A visitor walking into our school during early summer may see stacked furniture outside classrooms, blank bulletin boards, and a variety of maintenance workers. Administrative assistants could be opening packages and delivering them to the proper classrooms. Peeking into a classroom, one might see a group of educators, jokingly named Calendar Creators. Any teacher is welcome to attend this meeting, but only certain ones show up. Armed with calendars, pencils, and sometimes chocolate, they gather around a long conference table, ready to provide reasoning and set dates for the many school events.
At the Summer 2020 Planning Session, dates were set with a different twist. The question “Will we even have it?” seemed to repeat itself for each event. Despite the uncertainty of the looming school year, the Calendar Creators completed another session (with a few more chocolates digested). “I guess we’ll just wait and see how the year progresses,” commented a teacher as the meeting ended.
As the school year evolved, the Calendar Creators found themselves with a different job description: how to plan an event in a COVID world. The group could have been retitled “The Imaginers.” Every single event on that established calendar needed to be redesigned using three lenses: Christian, community, and COVID.
So many events were redesigned, but Grandparents’ Day will be forever etched in my memory. My father, a resident in a memory care facility, propelled me forward in the planning process. He often mentioned how much he missed seeing young people. I assumed this must be true for the students’ grandparents as well. Planning started with the office. “How can we make this happen?” I asked our office manager. “The Veterans Day parade worked. Let’s make a Grandparents’ Day parade happen!”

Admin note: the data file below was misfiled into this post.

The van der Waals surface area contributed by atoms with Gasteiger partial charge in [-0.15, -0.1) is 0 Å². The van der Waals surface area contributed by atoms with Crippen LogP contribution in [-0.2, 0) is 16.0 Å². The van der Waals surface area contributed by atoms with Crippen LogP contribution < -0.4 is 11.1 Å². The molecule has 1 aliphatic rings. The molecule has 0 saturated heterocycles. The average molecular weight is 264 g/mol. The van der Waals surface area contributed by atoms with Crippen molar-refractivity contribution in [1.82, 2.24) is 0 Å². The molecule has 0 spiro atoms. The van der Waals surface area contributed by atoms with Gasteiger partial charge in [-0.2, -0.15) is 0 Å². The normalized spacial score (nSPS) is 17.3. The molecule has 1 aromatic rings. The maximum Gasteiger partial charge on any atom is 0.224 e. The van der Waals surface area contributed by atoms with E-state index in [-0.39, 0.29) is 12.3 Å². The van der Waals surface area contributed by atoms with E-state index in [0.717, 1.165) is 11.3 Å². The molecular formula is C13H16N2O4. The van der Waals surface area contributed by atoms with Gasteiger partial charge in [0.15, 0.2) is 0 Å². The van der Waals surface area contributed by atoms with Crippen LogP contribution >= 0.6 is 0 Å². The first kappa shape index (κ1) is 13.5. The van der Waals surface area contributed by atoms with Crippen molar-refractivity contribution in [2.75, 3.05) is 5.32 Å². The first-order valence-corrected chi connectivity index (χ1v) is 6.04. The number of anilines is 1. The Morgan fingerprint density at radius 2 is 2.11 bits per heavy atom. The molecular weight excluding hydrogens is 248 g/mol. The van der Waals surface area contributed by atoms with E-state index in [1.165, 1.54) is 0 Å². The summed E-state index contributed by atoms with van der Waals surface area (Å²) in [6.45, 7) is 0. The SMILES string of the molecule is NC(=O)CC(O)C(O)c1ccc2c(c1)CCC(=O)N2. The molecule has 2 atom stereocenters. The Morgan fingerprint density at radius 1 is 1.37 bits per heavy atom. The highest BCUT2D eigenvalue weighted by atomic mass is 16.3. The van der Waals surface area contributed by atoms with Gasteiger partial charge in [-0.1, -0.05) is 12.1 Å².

Veteran’s Day, another re-imagined event, worked well. Veterans drove through the back parking lot where students were holding flags on the sidelines. The middle school band played patriotic songs, bringing tears to the veterans’ eyes. A special fife and drum group led the parade procession.
Determined and feeling persistent, the office manager and I started planning in January. We kept the planning largely to ourselves because the pandemic stretched teachers and simplicity was key. But is anything simple when planning for Grandparents’ Day? “We need to give them something,” the office manager decided. She began creating seed packets with a note enclosed. It was difficult to determine an exact number, so we settled with one hundred, with the idea of giving one per vehicle. As the day drew closer, communicating to parents through the school newsletter, social media, and handwritten letters from students became a focus. “I hope the grandparents come!” we often remarked to each other.
The event seemed simple: follow the same route as the Veterans’ Day parade with the middle school band and bell choir playing music. The director of advancement reminded me that signs for students’ placement would be helpful. “Do you think we should contact the local police to inform them of possible overflow? What if there is a back-up on Union Street?” I resisted, remembering the messy correspondence with the city traffic department regarding the Veterans’ Day parade. “It will be fine,” I encouraged, with no reasoning behind that statement and optimism as my guide.
Michelle Tuinstra, author, accepted God’s calling to lead as a “pandemic principal” at Lafayette Christian during the 2020–21 school year. This school year, she hopes to find time to write her book, Pandemic Principal: Exhibiting Ridiculous Amounts of Grace in a COVID World. She can be reached at email@example.com.